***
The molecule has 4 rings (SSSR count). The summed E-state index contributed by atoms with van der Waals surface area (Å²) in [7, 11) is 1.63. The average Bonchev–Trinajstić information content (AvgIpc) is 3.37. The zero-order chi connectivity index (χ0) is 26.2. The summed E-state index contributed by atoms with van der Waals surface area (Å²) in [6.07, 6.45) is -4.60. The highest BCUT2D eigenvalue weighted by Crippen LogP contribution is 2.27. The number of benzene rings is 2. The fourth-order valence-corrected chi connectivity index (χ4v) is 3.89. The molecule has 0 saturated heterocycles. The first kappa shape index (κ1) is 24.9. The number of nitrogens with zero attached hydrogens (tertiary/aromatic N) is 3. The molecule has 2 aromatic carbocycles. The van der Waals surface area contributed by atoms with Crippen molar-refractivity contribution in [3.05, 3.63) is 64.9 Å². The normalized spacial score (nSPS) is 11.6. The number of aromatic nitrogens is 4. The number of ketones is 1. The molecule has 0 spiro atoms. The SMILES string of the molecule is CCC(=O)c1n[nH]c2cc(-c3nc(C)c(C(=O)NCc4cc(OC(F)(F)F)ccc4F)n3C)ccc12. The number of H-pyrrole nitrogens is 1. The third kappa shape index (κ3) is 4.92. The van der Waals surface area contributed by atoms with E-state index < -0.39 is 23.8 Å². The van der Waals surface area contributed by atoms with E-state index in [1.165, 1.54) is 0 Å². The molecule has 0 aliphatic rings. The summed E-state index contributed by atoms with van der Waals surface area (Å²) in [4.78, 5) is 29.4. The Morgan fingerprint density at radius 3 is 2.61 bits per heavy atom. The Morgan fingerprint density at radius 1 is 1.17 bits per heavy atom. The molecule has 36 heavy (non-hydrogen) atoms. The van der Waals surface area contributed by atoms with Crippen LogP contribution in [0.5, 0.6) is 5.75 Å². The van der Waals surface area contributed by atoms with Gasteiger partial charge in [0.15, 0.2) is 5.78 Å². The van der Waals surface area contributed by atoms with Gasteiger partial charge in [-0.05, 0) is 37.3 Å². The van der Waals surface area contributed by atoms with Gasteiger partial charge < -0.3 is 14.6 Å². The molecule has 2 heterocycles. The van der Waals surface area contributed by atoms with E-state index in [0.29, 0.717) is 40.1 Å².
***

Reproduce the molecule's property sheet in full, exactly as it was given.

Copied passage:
The molecule has 4 rings (SSSR count). The summed E-state index contributed by atoms with van der Waals surface area (Å²) in [7, 11) is 1.63. The average Bonchev–Trinajstić information content (AvgIpc) is 3.37. The zero-order chi connectivity index (χ0) is 26.2. The summed E-state index contributed by atoms with van der Waals surface area (Å²) in [6.07, 6.45) is -4.60. The highest BCUT2D eigenvalue weighted by Crippen LogP contribution is 2.27. The number of benzene rings is 2. The fourth-order valence-corrected chi connectivity index (χ4v) is 3.89. The molecule has 0 saturated heterocycles. The first kappa shape index (κ1) is 24.9. The number of nitrogens with zero attached hydrogens (tertiary/aromatic N) is 3. The molecule has 2 aromatic carbocycles. The van der Waals surface area contributed by atoms with Crippen molar-refractivity contribution in [3.05, 3.63) is 64.9 Å². The normalized spacial score (nSPS) is 11.6. The number of aromatic nitrogens is 4. The number of ketones is 1. The molecule has 0 spiro atoms. The SMILES string of the molecule is CCC(=O)c1n[nH]c2cc(-c3nc(C)c(C(=O)NCc4cc(OC(F)(F)F)ccc4F)n3C)ccc12. The number of H-pyrrole nitrogens is 1. The third kappa shape index (κ3) is 4.92. The van der Waals surface area contributed by atoms with E-state index < -0.39 is 23.8 Å². The van der Waals surface area contributed by atoms with E-state index in [1.165, 1.54) is 0 Å². The molecule has 0 aliphatic rings. The summed E-state index contributed by atoms with van der Waals surface area (Å²) in [4.78, 5) is 29.4. The Morgan fingerprint density at radius 3 is 2.61 bits per heavy atom. The Morgan fingerprint density at radius 1 is 1.17 bits per heavy atom. The molecule has 36 heavy (non-hydrogen) atoms. The van der Waals surface area contributed by atoms with Crippen LogP contribution in [0.5, 0.6) is 5.75 Å². The van der Waals surface area contributed by atoms with Gasteiger partial charge in [0.15, 0.2) is 5.78 Å². The van der Waals surface area contributed by atoms with Gasteiger partial charge in [-0.05, 0) is 37.3 Å². The van der Waals surface area contributed by atoms with Gasteiger partial charge < -0.3 is 14.6 Å². The molecule has 2 heterocycles. The van der Waals surface area contributed by atoms with E-state index in [0.29, 0.717) is 40.1 Å².